NewsLocal News

Actions

Community faith leaders, KCPD launch 'Getting to the Heart of the Matter' to address violence

getting to the heart of the matter.jfif
Posted at 12:07 PM, Aug 11, 2020
and last updated 2020-08-11 18:31:34-04

KANSAS CITY, Mo. — As the Kansas City, Missouri, metro area continues to see a historical year of violent crime, community faith leaders and the Kansas City Police Department launched the “Getting to the Heart of the Matter” initiative on Tuesday.

“We are doing a targeted approach in looking at how faith communities can work with our police division to help bring about systemic, noticeable and sustaining systemic change in Kansas City,” Pastor Darron Edwards said.

The new initiative comes as the metro saw another violent weekend resulting in six homicides.

"There's shootings all the time...I mean you can hear gunfire any given time of the day or night...you know you can't sit out on your porch like you used to," said Denise Hawkins, a KC native.

The initiative will center on identifying a cultural shift to re-establish trust in the city.

"To bridge that there is information in the community that we need to get to the police department. So, we are talking about an equal partnership," said Edwards, pastor of United Believers Community Church.

Community faith leaders and police officers will also work to inform people about resources available to them from KCPD.

Those include social workers, community interaction officers and housing officers, among other resources.

Faith leaders will work with KCPD to identify issues within their own city divisions.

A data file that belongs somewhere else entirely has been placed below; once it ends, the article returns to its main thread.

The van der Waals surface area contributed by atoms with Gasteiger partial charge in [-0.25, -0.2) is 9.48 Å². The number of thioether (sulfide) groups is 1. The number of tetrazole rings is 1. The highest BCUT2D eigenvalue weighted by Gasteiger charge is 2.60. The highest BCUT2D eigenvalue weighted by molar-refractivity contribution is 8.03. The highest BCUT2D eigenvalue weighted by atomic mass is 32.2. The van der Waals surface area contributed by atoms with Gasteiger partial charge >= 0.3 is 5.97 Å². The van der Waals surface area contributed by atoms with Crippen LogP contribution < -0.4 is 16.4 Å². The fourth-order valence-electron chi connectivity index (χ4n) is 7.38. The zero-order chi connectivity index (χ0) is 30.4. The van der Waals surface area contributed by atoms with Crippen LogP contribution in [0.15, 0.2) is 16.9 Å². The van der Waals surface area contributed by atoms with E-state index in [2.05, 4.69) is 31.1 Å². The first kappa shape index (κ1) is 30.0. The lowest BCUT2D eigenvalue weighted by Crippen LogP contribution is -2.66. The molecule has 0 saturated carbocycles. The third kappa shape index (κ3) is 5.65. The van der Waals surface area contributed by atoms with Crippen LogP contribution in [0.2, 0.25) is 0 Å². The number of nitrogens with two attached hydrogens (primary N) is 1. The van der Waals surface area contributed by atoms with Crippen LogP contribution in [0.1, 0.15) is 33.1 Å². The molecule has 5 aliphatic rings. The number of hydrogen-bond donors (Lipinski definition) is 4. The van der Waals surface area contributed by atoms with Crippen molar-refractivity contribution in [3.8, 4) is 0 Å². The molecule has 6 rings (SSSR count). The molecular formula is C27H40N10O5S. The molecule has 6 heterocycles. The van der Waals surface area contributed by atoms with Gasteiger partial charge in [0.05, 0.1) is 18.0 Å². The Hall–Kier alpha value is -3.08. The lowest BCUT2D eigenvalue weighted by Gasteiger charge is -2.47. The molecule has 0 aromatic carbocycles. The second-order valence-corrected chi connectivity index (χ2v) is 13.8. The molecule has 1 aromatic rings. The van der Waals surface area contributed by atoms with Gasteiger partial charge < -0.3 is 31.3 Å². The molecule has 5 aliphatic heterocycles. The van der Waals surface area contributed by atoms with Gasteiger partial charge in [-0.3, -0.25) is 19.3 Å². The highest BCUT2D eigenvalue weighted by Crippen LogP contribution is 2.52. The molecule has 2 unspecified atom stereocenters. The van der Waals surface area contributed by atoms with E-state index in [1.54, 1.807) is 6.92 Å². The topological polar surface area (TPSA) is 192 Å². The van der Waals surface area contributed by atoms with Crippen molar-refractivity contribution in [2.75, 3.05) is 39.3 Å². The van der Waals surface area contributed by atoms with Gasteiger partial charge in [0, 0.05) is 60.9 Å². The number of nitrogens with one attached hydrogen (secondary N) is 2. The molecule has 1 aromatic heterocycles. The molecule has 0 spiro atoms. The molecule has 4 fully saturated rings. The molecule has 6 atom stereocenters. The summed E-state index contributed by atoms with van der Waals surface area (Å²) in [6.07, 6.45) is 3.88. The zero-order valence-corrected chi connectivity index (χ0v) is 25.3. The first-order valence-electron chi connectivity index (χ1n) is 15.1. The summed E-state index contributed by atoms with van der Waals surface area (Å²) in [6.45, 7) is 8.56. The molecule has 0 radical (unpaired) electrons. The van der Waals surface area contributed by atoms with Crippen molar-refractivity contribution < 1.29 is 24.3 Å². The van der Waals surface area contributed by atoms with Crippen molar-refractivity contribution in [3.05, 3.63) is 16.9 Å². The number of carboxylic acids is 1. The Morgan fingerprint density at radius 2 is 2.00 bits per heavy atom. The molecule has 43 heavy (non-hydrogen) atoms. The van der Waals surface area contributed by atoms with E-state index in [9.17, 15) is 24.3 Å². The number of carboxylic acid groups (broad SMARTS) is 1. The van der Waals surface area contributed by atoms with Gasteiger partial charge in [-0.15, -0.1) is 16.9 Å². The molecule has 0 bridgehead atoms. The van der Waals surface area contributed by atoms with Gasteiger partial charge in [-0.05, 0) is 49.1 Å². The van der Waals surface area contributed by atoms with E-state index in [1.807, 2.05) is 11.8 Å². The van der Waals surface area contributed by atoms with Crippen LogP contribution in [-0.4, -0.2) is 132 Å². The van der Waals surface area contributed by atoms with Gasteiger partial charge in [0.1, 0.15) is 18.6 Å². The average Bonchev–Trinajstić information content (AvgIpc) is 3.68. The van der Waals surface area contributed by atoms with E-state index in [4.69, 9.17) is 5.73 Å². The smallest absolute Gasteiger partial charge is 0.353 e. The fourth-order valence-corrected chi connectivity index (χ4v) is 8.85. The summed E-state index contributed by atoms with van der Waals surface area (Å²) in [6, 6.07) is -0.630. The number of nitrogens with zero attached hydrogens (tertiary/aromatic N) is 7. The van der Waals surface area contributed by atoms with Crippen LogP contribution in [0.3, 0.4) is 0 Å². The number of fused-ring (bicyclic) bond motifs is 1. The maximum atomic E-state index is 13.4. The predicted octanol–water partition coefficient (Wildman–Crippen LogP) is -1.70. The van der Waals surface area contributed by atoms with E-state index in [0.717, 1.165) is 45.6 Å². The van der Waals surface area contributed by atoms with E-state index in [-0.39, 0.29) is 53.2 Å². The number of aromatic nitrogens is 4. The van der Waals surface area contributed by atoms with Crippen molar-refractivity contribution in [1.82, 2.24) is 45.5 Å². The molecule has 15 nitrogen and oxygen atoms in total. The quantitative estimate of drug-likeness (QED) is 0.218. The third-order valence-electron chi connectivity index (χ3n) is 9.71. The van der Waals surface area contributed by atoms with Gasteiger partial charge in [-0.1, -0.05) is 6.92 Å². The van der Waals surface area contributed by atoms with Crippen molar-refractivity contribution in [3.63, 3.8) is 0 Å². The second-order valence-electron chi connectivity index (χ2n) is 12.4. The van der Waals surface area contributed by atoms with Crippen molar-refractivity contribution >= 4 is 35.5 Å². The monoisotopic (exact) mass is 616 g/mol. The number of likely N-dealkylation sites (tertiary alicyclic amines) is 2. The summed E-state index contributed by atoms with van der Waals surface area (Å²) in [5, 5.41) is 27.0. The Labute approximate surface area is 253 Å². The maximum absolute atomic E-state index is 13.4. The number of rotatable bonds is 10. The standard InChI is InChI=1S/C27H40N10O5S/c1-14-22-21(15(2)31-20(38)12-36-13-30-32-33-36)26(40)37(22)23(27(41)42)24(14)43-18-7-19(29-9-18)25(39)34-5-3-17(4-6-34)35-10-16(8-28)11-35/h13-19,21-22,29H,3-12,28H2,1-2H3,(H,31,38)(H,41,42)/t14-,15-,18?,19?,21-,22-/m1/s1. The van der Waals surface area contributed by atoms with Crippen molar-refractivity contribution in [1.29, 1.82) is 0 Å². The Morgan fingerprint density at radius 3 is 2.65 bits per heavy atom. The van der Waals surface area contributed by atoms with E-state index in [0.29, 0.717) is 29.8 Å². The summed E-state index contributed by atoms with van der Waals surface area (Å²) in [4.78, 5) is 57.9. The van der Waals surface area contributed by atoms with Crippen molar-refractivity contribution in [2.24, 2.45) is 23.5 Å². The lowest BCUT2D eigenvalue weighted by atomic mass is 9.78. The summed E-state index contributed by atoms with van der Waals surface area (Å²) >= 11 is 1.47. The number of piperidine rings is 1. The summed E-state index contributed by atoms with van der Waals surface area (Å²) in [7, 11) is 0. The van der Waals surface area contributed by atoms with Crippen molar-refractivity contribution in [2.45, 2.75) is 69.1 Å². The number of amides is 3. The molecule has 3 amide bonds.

“Each division has its own set of problems, so we’ll have to identify what the problems are in each divisions and congregations,” Pastor Emanuel Cleaver III said.

Something that many in Kansas City say it desperately needs.

"To lead them the right way and let them know as they grow and mature. Your life is going to take a change and when it takes a change, as older adults we are there to lead and guide them," said Eartha Ersery, a Kansas City native.

Some said this is a step in the right direction, while others believe it will take a lot more to fix this major problem that plagues a number of communities.

"No one can really fix the problem. It starts from home. It's how you are brought up, how you are taught, how you are raised," Hawkins said.

Mentoring and conflict resolution will also be focuses of the initiative, along with police interaction with youth in the community.

“One of the things we talked about is youth and about schools and engagement with youth,” KCPD Chief Rick Smith said.

Cleaver did say Tuesday was just the launch of the program and plans to execute the ideas were still in the works.